under 16s can’t get a job, under 16s can’t do an apprenticeship. So, what can they do if they’re disconnected from school? And unfortunately, that’s
the gap that right now we’re trying to plug.
AMANPOUR: And I just want to make a point again, just in case people who are watching us don’t realize the actual tangible effects of this system
that Dr. Slutkin introduced, Cure Violence introduced, of treating it as an epidemic and trying to figure out community intervention.
Because now London is taken the example of Glasgow, a big city in Scotland, that have also used the Chicago model. And since it adopted this, the
murder rate has dropped by over half between the years 2004 and 2017. So, it really is a method that works.
Do you get a sense that the authorities or the communities or whatever here in England, not just in London, not just your town of Brixton, but that
this is something that might spread or is there still —
HASHI: 100 percent. So, already in London, we’ve had people that go in (INAUDIBLE), they’ll put together the Youth Violence Commission, alongside
the public health model, which invites both the governmental organizations and community organizations to sit at the same table and talk about issues
first and foremost, map out what issues are going on, map out who can address them, who is the best place to address them, and they are
supporting them from the top down.
And for me, that’s already happened, our former leader in London, Lipekshi (ph), put together Equality Commission to actually identify the communities
that are most likely to be adversely affected by these things. And for me, that means already we have started.
Just today, I was at Scotland Yard talking to the police and they are asking the community’s opinion and how to best engage with these
communities, who should be moving forward and et cetera. So, for me, it’s all happening from the top down.
AMANPOUR: It’s really interesting. Mikey Davis of Cure Violence and Dr. Mahamed Hashi, thank you so much indeed for joining us.
DAVIS: Thank you.
AMANPOUR: And it really is — again, this is community intervention that works. We’ve seen the statistics from Chicago to Glasgow. Let’s see if it
works here in London.
DAVIS: 100 percent.
AMANPOUR: Thank you so much, both of you.
DAVIS: Thank you.
HASHI: Move definitely. Thank you as well.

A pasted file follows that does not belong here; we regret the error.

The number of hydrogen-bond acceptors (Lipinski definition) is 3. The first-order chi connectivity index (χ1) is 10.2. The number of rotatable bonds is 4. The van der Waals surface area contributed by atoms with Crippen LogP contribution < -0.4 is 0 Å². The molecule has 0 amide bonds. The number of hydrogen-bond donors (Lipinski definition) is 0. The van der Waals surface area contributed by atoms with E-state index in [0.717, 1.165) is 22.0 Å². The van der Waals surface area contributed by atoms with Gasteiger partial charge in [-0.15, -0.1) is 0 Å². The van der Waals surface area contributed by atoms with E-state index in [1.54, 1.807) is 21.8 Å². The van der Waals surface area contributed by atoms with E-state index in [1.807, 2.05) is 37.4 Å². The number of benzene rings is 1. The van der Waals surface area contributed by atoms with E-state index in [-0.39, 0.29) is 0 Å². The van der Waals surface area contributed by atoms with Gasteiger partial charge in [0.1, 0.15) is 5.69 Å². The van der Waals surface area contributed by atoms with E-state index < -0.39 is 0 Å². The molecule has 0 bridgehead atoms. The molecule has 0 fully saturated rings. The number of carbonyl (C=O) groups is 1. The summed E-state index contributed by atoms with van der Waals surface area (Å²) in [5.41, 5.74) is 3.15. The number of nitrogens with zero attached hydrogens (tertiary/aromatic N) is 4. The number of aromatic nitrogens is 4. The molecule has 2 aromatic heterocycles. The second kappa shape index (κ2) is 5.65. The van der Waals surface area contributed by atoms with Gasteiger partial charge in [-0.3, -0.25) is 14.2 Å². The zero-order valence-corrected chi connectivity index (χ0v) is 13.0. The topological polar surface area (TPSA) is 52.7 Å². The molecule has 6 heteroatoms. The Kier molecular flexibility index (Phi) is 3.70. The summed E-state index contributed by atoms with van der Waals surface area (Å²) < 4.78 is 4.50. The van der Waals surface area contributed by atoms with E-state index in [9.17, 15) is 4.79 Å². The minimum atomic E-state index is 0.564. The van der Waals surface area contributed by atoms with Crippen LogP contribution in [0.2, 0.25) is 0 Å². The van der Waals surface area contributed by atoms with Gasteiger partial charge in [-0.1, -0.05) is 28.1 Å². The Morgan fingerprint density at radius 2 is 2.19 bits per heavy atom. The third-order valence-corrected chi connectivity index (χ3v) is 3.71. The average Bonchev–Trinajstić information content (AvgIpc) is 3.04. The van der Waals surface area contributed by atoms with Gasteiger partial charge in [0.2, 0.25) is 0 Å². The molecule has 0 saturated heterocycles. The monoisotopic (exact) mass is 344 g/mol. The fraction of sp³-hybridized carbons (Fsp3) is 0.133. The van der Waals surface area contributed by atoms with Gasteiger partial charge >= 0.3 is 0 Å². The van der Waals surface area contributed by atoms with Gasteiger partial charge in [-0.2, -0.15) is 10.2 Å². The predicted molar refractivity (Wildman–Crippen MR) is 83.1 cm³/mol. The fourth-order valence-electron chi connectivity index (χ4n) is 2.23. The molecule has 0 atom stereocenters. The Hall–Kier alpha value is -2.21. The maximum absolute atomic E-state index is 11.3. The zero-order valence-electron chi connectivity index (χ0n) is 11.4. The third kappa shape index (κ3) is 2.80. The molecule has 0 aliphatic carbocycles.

AMANPOUR: And we now turn to the act of violence that shames so many into silence, and that is sexual abuse. Our next guest says the time to speak
up on the matter has long passed. And instead, we must now shout. 20 years ago, the author, Lori Halse Anderson penned, “Speak.” It was
groundbreaking novel confronting rape and it became mandatory reading in classrooms across America.
Now, enraged by how little the culture has changed, Anderson is braving her personal experience with sexual abuse in her new memoir, which is called
“Shout.” She told our Alicia Menendez why she believes the issue is only getting worse.
ALICIA MENENDEZ, CONTRIBUTOR: Lori, thank you so much for joining us.
ANDERSON: I appreciate the opportunity. Thank you.
MENENDEZ: More than 20 years ago you had a dream, some might call it a nightmare, that led you to write your first book “Speak.” Can you tell me
about that moment?
ANDERSON: That moment came a few months after I had finally gone into therapy. Because 23 years earlier, when I was 13, I was raped and I didn’t
tell anybody about it. And my PTSD and depression had finally gotten to the point where I had no choice, I needed help.
And after I started exploring my trauma in — with a therapist, as a writer, then as a writer, I wanted to explore it in my writing. And this
character showed up one night just sobbing in my head and she wound up becoming the Melinda Sordino, the main character in “Speak.”
MENENDEZ: At the time, you didn’t publicly tie the story in “Speak” to your own story. When did you decide to start sharing that publicly?
ANDERSON: When “Speak” came out in 1999 I began to receive invitations to speak at high schools all over the country. And at first, I just thought I
was supposed to talk about literary elements. But then listening to students’ questions made me realize I had a responsibility to talk about my